music / Columns

Jam Central Station: Phish – A Live One

August 18, 2018 | Posted by Jeff Modzelewski



I wasn’t planning on talking Phish this week, instead considering looking at their history of Phestivals next week, but, with the news of the cancellation of Curveball, I got into a little bit of a Phish mood on Friday. I didn’t have the time to go through their various Phestivals they way I would have liked to, so, instead I’m going to once again offer up my look at A Live One. A Live One, more than any other single album or show, acted as a catalyst to propel Phish to the heights that they reached in the 90’s and beyond. By 1994, Phish was making an incredible name for themselves as a live band. They were enjoying tremendous success in the wake of the 1992 HORDE Tour, and they had recently signed with Elektra records. They were harnessing the power of the early internet and had a nationwide following fueled by the tape-trading culture. They were moving out of theatres into larger venues, and they had a following that you had to see to believe. What they didn’t have, though, was a live album. The band remedied this by taking some of the best performances from their 1994 tour and turning them into A Live One, an album that is considered not just one of Phish’s best live albums, but one of the best live albums of all time.

This album really was a watershed moment for the band. There were plenty of potential fans that couldn’t really get into Phish’s studio work or who weren’t connected to the tape trading community. A Live One captured some of the best moments from a spectacular tour and wove them together in a cohesive way. The album opens with “Bouncing Around The Room,” one of Phish’s most easily accessible songs. It’s a song that’s hard to listen to and not bob your head along with the beat. This short and simple song is offset by a follow-up of “Stash.” In the first two songs, the band showed off their songwriting sensibilities along with the more classical arrangements. Both sides of the band get ample representation throughout the album. Phish in no way tried to water down their live performances on this album to gain a wider audience. Instead they showed a variety of what they were capable of and trusted that the audience would come to them. Which, of course, they did.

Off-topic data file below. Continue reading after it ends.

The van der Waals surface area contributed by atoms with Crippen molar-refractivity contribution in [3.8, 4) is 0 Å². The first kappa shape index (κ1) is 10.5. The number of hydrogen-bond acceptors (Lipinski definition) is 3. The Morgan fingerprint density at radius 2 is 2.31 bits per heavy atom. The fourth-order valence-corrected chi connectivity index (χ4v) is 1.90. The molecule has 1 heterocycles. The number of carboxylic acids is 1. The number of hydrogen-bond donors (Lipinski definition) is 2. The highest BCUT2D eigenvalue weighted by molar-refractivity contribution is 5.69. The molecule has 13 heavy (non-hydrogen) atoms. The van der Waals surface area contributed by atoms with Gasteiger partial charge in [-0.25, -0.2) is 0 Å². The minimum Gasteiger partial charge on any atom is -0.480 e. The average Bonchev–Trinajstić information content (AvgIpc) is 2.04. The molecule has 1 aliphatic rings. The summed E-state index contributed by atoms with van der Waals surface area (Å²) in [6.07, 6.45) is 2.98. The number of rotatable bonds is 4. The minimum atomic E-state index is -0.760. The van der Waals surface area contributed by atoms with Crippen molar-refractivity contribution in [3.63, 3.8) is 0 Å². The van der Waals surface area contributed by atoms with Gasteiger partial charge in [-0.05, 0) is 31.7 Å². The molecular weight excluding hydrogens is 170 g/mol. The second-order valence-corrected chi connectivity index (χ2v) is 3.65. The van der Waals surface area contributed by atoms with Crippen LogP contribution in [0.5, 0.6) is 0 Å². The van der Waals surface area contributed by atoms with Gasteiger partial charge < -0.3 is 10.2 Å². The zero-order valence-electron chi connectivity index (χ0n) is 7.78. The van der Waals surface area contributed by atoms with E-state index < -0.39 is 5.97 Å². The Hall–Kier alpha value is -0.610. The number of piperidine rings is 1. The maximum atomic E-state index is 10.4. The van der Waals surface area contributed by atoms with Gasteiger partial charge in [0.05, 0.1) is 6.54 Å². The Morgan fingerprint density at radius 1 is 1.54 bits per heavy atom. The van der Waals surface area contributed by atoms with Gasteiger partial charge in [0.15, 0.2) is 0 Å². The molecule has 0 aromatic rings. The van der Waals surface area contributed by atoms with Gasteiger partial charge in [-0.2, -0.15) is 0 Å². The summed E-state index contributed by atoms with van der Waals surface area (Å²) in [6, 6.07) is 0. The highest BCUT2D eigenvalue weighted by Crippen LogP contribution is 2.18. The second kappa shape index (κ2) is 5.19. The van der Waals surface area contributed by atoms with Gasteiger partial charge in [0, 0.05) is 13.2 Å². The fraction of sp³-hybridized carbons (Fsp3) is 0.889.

The New Orleans flared “Gumbo” shows another fun and playful side of the band. The breakdown at the end by the Cosmic Country Horns is perfect for the song and almost screams “Party on Bourbon Street.” The “Montana” jam that follows is a short segue into a classic “You Enjoy Myself.” Even though the two are from different shows (and the “Montana” jam wasn’t originally paired with a YEM) the two go together well. “Montana” is more of a trippy jam while YEM is one of the classic Phish instrumental compositions. This is the first song on the album that shows how Phish is able to put together extended songs with improvisational pieces as well as very structured movements. It’s the first (and best) example of how Phish is willing to completely ignore any traditional rules of rock music and do whatever they want. Of course, it’s also one of their most well-loved and most played songs. While this isn’t one of the longest versions of YEM (just over 20 minutes), it’s one of the best and most well-known versions that the band has done. I definitely wonder what folks new to Phish thought when they heard the YEM vocal jam for the first time.

The first album ends with another pair of great songs. They go away from the abstract into an absolutely rocking “Chalkdust Torture” and a great “Slave to the Traffic Light.” Both songs included solid improvisational jams woven within the songs, again showing how the band can mix up traditional rock songwriting with the craziness that they do so well. I’m a longtime fan of “Chalkdust Torture,” and this version is one of my favorites. As for “Slave to the Traffic Light,” it acts as a great substitute set closer for this double album.